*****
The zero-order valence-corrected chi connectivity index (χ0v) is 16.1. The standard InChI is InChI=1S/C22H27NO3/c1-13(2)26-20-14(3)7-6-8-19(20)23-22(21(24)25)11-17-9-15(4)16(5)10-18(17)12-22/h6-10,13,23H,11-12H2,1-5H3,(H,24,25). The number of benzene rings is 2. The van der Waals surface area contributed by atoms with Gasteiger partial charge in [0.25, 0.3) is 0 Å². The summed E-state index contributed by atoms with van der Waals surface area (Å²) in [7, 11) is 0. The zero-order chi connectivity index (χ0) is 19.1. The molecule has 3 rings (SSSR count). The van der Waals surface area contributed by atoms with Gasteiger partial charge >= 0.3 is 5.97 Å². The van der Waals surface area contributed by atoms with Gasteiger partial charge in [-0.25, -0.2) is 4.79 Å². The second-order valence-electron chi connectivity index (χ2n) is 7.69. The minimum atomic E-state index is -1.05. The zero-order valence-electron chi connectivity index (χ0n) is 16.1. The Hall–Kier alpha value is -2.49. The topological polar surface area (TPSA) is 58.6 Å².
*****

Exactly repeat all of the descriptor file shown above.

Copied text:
The zero-order valence-corrected chi connectivity index (χ0v) is 16.1. The standard InChI is InChI=1S/C22H27NO3/c1-13(2)26-20-14(3)7-6-8-19(20)23-22(21(24)25)11-17-9-15(4)16(5)10-18(17)12-22/h6-10,13,23H,11-12H2,1-5H3,(H,24,25). The number of benzene rings is 2. The van der Waals surface area contributed by atoms with Gasteiger partial charge in [0.25, 0.3) is 0 Å². The summed E-state index contributed by atoms with van der Waals surface area (Å²) in [7, 11) is 0. The zero-order chi connectivity index (χ0) is 19.1. The molecule has 3 rings (SSSR count). The van der Waals surface area contributed by atoms with Gasteiger partial charge >= 0.3 is 5.97 Å². The van der Waals surface area contributed by atoms with Gasteiger partial charge in [-0.25, -0.2) is 4.79 Å². The second-order valence-electron chi connectivity index (χ2n) is 7.69. The minimum atomic E-state index is -1.05. The zero-order valence-electron chi connectivity index (χ0n) is 16.1. The Hall–Kier alpha value is -2.49. The topological polar surface area (TPSA) is 58.6 Å².